A German scientist has found a method of determining what sex an egg embryo will become, three days after it has been laid. Male embryos can be destroyed painlessly, ending the egg industry’s culling of “useless” male chicks.
Photo via Flickr user John Loo
A veterinarian from Germany has developed a method to determine the sex of chickens before they hatch. Cue a collective sigh of relief from all the egg-eating vegetarians and humane meat eaters.
Eggs have long been an area of contention in the animal welfare world and, more recently, within the ethical eating movement. Though eating factory-farmed eggs doesn't directly parley into animal murder, there is indirect suffering just a few small steps away.
Over half of the world's egg-laying hens and 90 percent in the US spend their lives in what are known as barren battery cages: wire enclosures that provide the living space of about a piece of paper and nothing else. Battery hens are unable to move or exhibit natural behaviours, and are routinely de-beaked to prevent cannibalism caused by the confinement.
Once they are no longer able to produce our favourite breakfast food, hens are killed, years before they would die naturally. And although barren battery cages were banned in the EU in 2012, replaced by "enriched" battery cages, with facilities for nesting and perching, the RSPCA says these cages still don't meet the full needs of birds.
That being said, eggs are also undeniably delicious and nutritious, and a major staple of the Western diet. Ethical (although, not quite ethical enough to go full vegan) eaters have found ways to appease egg-eating guilt by forking over extra dough for happy eggs, aka "organic," "free-range," cage-free," or "barn-raised."
Natural harmony is once again restored.
Except, there is another, lesser-known aspect of the egg industry that even buying cage-free can't make right: the systematic culling of hundreds of millions of useless, tasteless male chicks each year (and by culling, they mean suffocating or grinding alive). Animal rights folks tell us that for every egg-laying hen, there is a dead baby rooster back at the hatchery.
That ain't cool, and it's certainly not ethical.
But that's where German innovator Dr. Maria-Elisabeth Krautwald-Junghanns comes in, swooping in to save us all from a lifetime of ordering oatmeal over omelets.
There is another, lesser-known aspect of the egg industry that even buying cage-free can't make right: the systematic culling of hundreds of millions of useless, tasteless male chicks each year (and by culling, they mean suffocating or grinding alive).
Dr. Krautwald-Junghanns has developed a breakthrough method of chicken sexing, which can now be done at the embryonic stage. By using what is described as a near-infrared Raman spectroscopy, certain blood vessels can be detected within the embryo to determine what sex it will become. The whole process takes about ten seconds and can be carried out three days after the egg is laid, at which stage an embryo's central nervous system is not yet active, thus no pain is experienced upon being destroyed.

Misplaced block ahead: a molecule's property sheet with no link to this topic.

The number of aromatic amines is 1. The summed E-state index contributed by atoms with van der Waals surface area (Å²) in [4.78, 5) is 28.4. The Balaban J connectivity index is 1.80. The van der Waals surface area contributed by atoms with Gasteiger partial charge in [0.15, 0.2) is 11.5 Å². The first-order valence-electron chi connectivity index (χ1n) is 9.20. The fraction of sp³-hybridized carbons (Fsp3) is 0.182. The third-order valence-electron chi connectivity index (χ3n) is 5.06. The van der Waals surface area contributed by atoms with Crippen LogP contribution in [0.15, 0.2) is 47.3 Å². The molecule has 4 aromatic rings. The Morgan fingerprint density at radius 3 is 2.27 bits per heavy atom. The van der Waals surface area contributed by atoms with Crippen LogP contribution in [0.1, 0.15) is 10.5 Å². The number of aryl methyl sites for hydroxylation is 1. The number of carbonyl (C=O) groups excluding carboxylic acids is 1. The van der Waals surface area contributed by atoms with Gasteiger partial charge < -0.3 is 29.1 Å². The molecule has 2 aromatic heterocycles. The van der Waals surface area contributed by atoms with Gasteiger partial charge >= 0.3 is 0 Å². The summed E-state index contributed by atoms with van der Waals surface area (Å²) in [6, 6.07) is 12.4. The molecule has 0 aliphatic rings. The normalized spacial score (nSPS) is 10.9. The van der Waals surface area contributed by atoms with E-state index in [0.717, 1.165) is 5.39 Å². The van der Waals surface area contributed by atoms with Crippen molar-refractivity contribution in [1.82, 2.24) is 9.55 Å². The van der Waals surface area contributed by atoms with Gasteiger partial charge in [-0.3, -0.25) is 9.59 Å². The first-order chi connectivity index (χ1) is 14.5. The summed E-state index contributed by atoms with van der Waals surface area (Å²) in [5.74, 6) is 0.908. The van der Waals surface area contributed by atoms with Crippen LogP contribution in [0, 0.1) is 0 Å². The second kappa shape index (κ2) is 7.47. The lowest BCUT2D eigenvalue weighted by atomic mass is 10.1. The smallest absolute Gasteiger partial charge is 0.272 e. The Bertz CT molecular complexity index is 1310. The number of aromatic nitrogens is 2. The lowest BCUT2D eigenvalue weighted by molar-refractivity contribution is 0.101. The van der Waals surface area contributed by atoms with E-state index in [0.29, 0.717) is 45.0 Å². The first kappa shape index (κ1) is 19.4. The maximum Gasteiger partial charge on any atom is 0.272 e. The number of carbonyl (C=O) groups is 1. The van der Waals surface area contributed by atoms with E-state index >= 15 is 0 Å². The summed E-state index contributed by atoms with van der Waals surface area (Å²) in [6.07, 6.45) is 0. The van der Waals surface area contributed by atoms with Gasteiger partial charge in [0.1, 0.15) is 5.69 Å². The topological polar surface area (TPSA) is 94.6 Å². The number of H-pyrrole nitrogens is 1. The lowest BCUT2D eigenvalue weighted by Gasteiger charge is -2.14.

So what will this all mean for the ethical food movement? Are eggs destined to become the go-to guilt-free protein source for vegetarians and humane meat eaters?
Andrew Dengue, owner and head chef at London's Michelin-recommended vegetarian restaurant Vanilla Black, sees the more-ethical product as a logical option for his business.
"Obviously any system which removes the process for needless slaughtering of an animal is a positive move", he says, and also speculates that the process would likely save the food industry time and money.
Cookbook author, Eddie Shepherd is another vegetarian chef interested in working with eggs produced using Krautwald-Junghanns' method.
"If this new method creates a more humane, ethical process, then I will look to buy my eggs from someone incorporating these methods," he says. "It would give me another criteria to look for when I'm sourcing eggs, as well as them being free-range and organic."
But, as Reto Frei, co-founder of the Swiss-British vegan and vegetarian restaurant chain, Tibits explains, although this new method may make egg production more ethical, "it does not solve the mass production approach of the industry. And of course, it does not convert a vegan to eating eggs." Frei does however, plan to keep an eye on the developing technology.
Not surprisingly, PETA echoes Frei's statement, telling MUNCHIES: "Reports that countless male chicks could potentially be spared the horrors of being thrown into high-speed grinders called 'macerators' at birth—because they can't lay eggs and are therefore deemed 'unprofitable'—would be celebrated by animal campaigners if it were not for the depressing fact that this practice is only one of the egg industry's many dirty secrets."
Germany's food and agricultural minister, Christian Schmidt, says he is aiming to have the new method operating nationwide by 2017, and wants the country to be a "pioneer for better animal welfare in egg production in Europe." Scientists are starting work as soon as next month, developing the technology necessary to apply it to commercial operations.
As for the UK, only time will tell if farmers and lawmakers will take interest in the new method. Ailsa Logan, spokesperson for the British Poultry Council says, "Though promising, this work is still at research stage."
In the end, if simply being more ethical is enough to whet our appetites, then this new method of egg production may eventually make it easier for ethical eaters to both sleep at night, and enjoy our breakfast in the morning.